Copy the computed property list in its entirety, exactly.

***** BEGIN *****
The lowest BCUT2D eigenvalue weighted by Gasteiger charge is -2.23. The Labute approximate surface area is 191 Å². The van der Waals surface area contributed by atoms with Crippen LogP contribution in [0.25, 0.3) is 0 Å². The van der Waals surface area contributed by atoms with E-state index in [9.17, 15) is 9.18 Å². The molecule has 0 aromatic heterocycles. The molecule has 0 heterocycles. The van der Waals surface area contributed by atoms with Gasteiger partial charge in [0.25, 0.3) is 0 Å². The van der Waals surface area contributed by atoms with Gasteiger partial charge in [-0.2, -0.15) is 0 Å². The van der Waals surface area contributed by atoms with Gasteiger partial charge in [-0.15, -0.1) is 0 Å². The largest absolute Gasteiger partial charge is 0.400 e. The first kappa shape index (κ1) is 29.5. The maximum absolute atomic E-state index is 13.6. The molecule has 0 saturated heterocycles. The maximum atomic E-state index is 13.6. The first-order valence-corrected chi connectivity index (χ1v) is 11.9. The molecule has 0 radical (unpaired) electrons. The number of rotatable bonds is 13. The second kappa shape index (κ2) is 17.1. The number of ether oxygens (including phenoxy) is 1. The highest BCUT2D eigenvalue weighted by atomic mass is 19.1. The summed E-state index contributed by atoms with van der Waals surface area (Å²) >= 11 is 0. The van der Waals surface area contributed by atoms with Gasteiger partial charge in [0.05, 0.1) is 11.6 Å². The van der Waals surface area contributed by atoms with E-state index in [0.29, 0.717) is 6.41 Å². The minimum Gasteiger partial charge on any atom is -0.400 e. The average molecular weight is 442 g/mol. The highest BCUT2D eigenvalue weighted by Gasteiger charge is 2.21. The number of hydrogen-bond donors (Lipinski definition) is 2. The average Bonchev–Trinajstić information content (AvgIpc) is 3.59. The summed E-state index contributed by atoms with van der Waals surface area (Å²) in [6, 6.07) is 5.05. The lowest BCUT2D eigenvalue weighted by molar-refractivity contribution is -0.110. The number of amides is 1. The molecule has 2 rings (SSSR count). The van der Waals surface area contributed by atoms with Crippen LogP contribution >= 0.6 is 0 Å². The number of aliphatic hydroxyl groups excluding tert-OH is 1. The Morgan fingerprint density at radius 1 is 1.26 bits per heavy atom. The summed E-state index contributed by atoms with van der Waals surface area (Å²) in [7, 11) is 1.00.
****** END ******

The lowest BCUT2D eigenvalue weighted by Gasteiger charge is -2.23. The Labute approximate surface area is 191 Å². The van der Waals surface area contributed by atoms with Crippen LogP contribution in [0.25, 0.3) is 0 Å². The van der Waals surface area contributed by atoms with E-state index in [9.17, 15) is 9.18 Å². The molecule has 0 aromatic heterocycles. The molecule has 0 heterocycles. The van der Waals surface area contributed by atoms with Gasteiger partial charge in [0.25, 0.3) is 0 Å². The van der Waals surface area contributed by atoms with Gasteiger partial charge in [-0.2, -0.15) is 0 Å². The van der Waals surface area contributed by atoms with Gasteiger partial charge in [-0.15, -0.1) is 0 Å². The largest absolute Gasteiger partial charge is 0.400 e. The first kappa shape index (κ1) is 29.5. The maximum absolute atomic E-state index is 13.6. The molecule has 0 saturated heterocycles. The maximum atomic E-state index is 13.6. The first-order valence-corrected chi connectivity index (χ1v) is 11.9. The molecule has 0 radical (unpaired) electrons. The number of rotatable bonds is 13. The second kappa shape index (κ2) is 17.1. The number of ether oxygens (including phenoxy) is 1. The highest BCUT2D eigenvalue weighted by atomic mass is 19.1. The summed E-state index contributed by atoms with van der Waals surface area (Å²) >= 11 is 0. The van der Waals surface area contributed by atoms with Gasteiger partial charge in [0.05, 0.1) is 11.6 Å². The van der Waals surface area contributed by atoms with E-state index in [0.29, 0.717) is 6.41 Å². The minimum Gasteiger partial charge on any atom is -0.400 e. The average molecular weight is 442 g/mol. The highest BCUT2D eigenvalue weighted by Gasteiger charge is 2.21. The number of hydrogen-bond donors (Lipinski definition) is 2. The average Bonchev–Trinajstić information content (AvgIpc) is 3.59. The summed E-state index contributed by atoms with van der Waals surface area (Å²) in [6, 6.07) is 5.05. The lowest BCUT2D eigenvalue weighted by molar-refractivity contribution is -0.110. The number of amides is 1. The molecule has 2 rings (SSSR count). The van der Waals surface area contributed by atoms with Crippen LogP contribution >= 0.6 is 0 Å². The number of aliphatic hydroxyl groups excluding tert-OH is 1. The Morgan fingerprint density at radius 1 is 1.26 bits per heavy atom. The summed E-state index contributed by atoms with van der Waals surface area (Å²) in [7, 11) is 1.00.